Blockchain for the manufacturing supply chain

Feb. 13, 2018
There is real gold to be mined with blockchain.

Blockchain is immature. It has yet to prove itself in the supply chain, says Trevor Stansbury. But the CEO of Supply Dynamics also notes that blockchain—the living list of linked and secured records—has the potential to disrupt manufacturing and reward early adopters.

As he unveils a white paper on blockchain for the manufacturing supply chain, we chatted with Trevor to learn more. Take a look…

Smart Industry: How does blockchain in the manufacturing space differ from other applications? Are there greater / fewer opportunities here?

Trevor: The potential benefits of blockchain in manufacturing are just as compelling as they are in other industries—immutability, elimination of non-value-added intermediaries, traceability, etc. However, the barriers to implementation are probably greater. A major difference between blockchain applications in the manufacturing supply chain and other more commonly cited applications in other industries (i.e. bitcoin) is the material nature of the goods being tracked, the number of tiers in the chain and the preponderance of unstructured data. Financial transactions are digital and fairly standardized, while manufactured goods are tangible with little consensus around the naming conventions, units of measure and data taxonomies. This adds considerable complexity to any potential blockchain application.

Smart Industry: Manufacturers might be intimidated by blockchain. Can it be implemented / exploited quickly?

Trevor: The blockchain can seem overwhelming, but it’s really just a more efficient way of rapidly, securely and efficiently recording and exchanging data. Once you understand that, some of the intimidation factor goes away. I don’t foresee a rapid, wholesale transformation in manufacturing like the ones people are predicting in the financial, real-estate, banking and music industries, but there are some aspects of manufacturing where adoption will be easier. Take for example, the monitoring of machine-tool performance and other IoT applications for sensing, measuring and reporting plant or product performance. That kind of application of blockchain will progress at an accelerated clip. Generally speaking, manufacturing-related data often resides in disparate systems, across multiple independent players, in different formats. That’s a challenge. The key to exploiting blockchain is to get your arms around part-attribute data. Until it’s in a structured, usable format, all the benefits of blockchain and AI will remain elusive.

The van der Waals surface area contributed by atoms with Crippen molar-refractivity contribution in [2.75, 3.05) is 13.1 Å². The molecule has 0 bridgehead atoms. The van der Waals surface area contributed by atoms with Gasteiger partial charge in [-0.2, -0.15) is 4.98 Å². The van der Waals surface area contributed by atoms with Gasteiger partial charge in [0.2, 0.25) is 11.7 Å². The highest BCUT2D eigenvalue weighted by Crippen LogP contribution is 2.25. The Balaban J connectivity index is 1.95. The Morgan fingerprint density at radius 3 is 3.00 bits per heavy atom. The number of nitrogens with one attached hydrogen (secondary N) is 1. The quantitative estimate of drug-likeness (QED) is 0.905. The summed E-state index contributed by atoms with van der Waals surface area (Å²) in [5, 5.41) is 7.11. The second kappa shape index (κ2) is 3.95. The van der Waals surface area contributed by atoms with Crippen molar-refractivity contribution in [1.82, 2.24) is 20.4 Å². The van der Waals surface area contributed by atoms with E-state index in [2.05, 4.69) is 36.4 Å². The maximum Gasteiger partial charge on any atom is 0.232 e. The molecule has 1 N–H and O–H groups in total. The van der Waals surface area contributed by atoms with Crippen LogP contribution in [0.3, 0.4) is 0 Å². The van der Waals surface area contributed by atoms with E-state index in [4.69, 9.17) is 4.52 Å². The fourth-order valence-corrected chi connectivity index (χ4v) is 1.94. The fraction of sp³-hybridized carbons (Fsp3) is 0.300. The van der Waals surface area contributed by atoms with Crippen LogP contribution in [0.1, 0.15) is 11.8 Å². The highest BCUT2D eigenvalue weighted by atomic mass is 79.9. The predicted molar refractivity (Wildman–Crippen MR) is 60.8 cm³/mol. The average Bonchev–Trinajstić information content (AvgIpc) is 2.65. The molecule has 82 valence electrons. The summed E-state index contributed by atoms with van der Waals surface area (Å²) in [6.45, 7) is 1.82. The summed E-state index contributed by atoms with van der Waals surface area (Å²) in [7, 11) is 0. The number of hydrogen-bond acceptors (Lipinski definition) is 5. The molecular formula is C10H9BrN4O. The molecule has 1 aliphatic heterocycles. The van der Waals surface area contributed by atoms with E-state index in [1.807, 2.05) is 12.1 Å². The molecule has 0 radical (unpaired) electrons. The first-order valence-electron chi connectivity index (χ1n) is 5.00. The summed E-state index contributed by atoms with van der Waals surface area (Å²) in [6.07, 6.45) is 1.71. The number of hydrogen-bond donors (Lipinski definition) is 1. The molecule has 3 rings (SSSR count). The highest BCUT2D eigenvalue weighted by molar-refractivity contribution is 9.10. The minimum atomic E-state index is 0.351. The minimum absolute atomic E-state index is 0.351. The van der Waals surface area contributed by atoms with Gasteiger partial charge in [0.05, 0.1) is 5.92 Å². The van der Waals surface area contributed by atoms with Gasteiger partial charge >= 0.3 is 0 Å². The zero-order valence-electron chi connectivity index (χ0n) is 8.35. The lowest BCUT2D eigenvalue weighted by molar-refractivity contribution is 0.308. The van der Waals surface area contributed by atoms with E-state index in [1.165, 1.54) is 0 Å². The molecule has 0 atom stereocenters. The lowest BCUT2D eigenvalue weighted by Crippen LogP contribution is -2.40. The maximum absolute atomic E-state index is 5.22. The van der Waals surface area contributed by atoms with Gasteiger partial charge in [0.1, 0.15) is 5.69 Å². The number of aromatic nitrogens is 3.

Smart Industry: Which of the opportunities in your white paper most excites you?

Trevor: Like any supply chain leader, cost savings and continuity of supply are always at the top my list. At Supply Dynamics we are involved with the application of a variety of cutting-edge technologies aimed at achieving these goals. I’ll predict that in our lifetimes we will see the frictionless, closed loop, end-to-end supply chain become a reality and blockchain will play an important role in that, especially when paired with machine learning, natural language processing (NLP), additive manufacturing and other IoT devices. It’s an exciting time to be in manufacturing.

Smart Industry: Which constraint is the most daunting for manufacturers?

Trevor: Constraints differ based on the manufacturer, which is why we suggest a scaled approach. Start small, iterate, prove success and expand. When it comes to applying technology to the manufacturing supply chain, tacking the unstructured data challenge is an essential first step. It forms the foundation from which any truly successful manufacturing transformation will rise. I also believe the days of lengthy and expensive technology implementations (ERP or otherwise) are behind us. Utilize secure, cloud-based tools that don’t require heavy integration with your back-end systems yet still work seamlessly with them. Most importantly, since most manufacturing environments are distributed, create a vision that encompasses all tiers of the manufacturing supply chain, inclusive of all factories, contract manufacturers, raw material distributors and mills. That’s where there is real gold to be mined.